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Amble - description from 1825


Extract from Eneas Mackenzie (1825).

Amble is seated upon an abrupt eminence a short distance south of Glosterhill. It commands an extensive view of the sea coast and Warkworth Castle with the rising grounds beyond it form a pleasing landscape. From the advantageous situation of this village near the mouth of the Coquet it must have been a place of consequence in the remotest times. The foundations of buildings formed of undrest stones and built in a circular form without mortar in the manner of the ancient Britons have been discovered here and the Roman coins that have been found tend to prove that it was also occupied by that warlike people. Mr John Shanks of this place while forming an embankment from the sea discovered an ancient causeway about one foot below the surface of the earth 2 feet broad strongly paved and running in a straight direction from Amble to the old bed of the Coquet from which it would appear that this river has often changed its course. The traces of habitations still discernible here attest its former consequence. From many of the stones being defaced with fire it is probable that at some period this village has been burnt. Here was formerly a monastry subordinate to the priory of Tynemouth and which establishment has enjoyed great privileges in both Amble and Hauxley. There is still a custom of paying 33 bolls of bigg annually on the 13th of February before the walls of the monastry. This religious house is now in ruins and also the chapel but in the latter a man did penance for fornication so late as the year 1765. Adjoining the north wall of the monastry a very large quantity of human bones were lately found. They were deposited upon a thin layer of red clay and covered with a large stone without any inscription. The manor of Amble with its valuable coal mines have since the Reformation belonged to different proprietors. The Earl of Derwentwater held lands here by mortgage deed from a family of the name of Lewins. Afterwards several noblemen had grants of estates here from the crown for life but they were made freeholds in the time of the late Lord Newborough. The extensive farms of Amble Hope House and Low Hall with the rabbit warren and the entire royalty of Amble are still held by Lady Newborough. TG Smith Esq of Togston holds a valuable estate here and another belongs to Mrs Taylor a widow lady Isaac Cookson jun Esq of Newcastle also possesses a considerable tract of land which was formerly the property of his father in law the late Mr Cook of Togston. The Errington family has also had land here as there are several ridges still known by the name of Errington's lands.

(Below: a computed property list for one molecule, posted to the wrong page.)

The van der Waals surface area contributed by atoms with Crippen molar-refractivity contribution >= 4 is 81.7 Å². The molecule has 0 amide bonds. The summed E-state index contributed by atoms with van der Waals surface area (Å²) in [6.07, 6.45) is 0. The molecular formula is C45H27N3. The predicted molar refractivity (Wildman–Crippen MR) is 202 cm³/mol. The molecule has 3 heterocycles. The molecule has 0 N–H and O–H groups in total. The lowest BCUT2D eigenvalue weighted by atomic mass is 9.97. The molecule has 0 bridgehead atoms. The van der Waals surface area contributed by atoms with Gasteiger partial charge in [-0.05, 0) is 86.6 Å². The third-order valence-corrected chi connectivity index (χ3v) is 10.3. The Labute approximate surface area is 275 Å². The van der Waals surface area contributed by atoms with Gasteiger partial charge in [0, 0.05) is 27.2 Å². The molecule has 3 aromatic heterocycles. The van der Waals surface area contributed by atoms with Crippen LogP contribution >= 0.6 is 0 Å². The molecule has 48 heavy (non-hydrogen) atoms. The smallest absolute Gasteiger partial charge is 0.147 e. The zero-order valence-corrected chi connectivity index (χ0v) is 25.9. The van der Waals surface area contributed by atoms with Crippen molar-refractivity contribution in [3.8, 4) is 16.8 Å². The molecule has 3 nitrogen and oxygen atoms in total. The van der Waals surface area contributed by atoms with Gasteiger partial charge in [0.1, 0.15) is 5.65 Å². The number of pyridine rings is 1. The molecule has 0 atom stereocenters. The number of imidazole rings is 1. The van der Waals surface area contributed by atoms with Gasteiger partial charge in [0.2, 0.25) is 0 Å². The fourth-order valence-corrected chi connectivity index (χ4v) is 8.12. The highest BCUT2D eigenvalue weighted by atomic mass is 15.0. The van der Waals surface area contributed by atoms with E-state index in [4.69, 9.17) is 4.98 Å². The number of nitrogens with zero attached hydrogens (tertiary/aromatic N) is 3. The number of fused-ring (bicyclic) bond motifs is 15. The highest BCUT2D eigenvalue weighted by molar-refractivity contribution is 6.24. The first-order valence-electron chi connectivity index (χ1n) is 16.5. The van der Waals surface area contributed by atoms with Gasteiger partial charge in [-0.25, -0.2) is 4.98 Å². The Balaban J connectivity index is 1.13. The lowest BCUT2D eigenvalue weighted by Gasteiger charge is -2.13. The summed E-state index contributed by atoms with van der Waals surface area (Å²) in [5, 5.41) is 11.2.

Reference:

Eneas Mackenzie. An Historical, Topographical, and Descriptive View of the County of Northumberland, and of Those Parts of the County of Durham Situated North of the River Tyne, with Berwick Upon Tweed, and Brief Notices of Celebrated Places on the Scottish Border. Mackenzie and Dent, Berwick-upon-Tweed, 1825. 

Amble
from https://openlibrary.org/wor...
An historical, topographical, and descriptive view of the county of Northumberland. (Eneas Mackenzie, 1825)
- Digitised version of An historical, topographical, and descriptive view of the county of Northumberland and of those parts of the county of Durham situated north of the river Tyne, with ...

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Simon Cotterill

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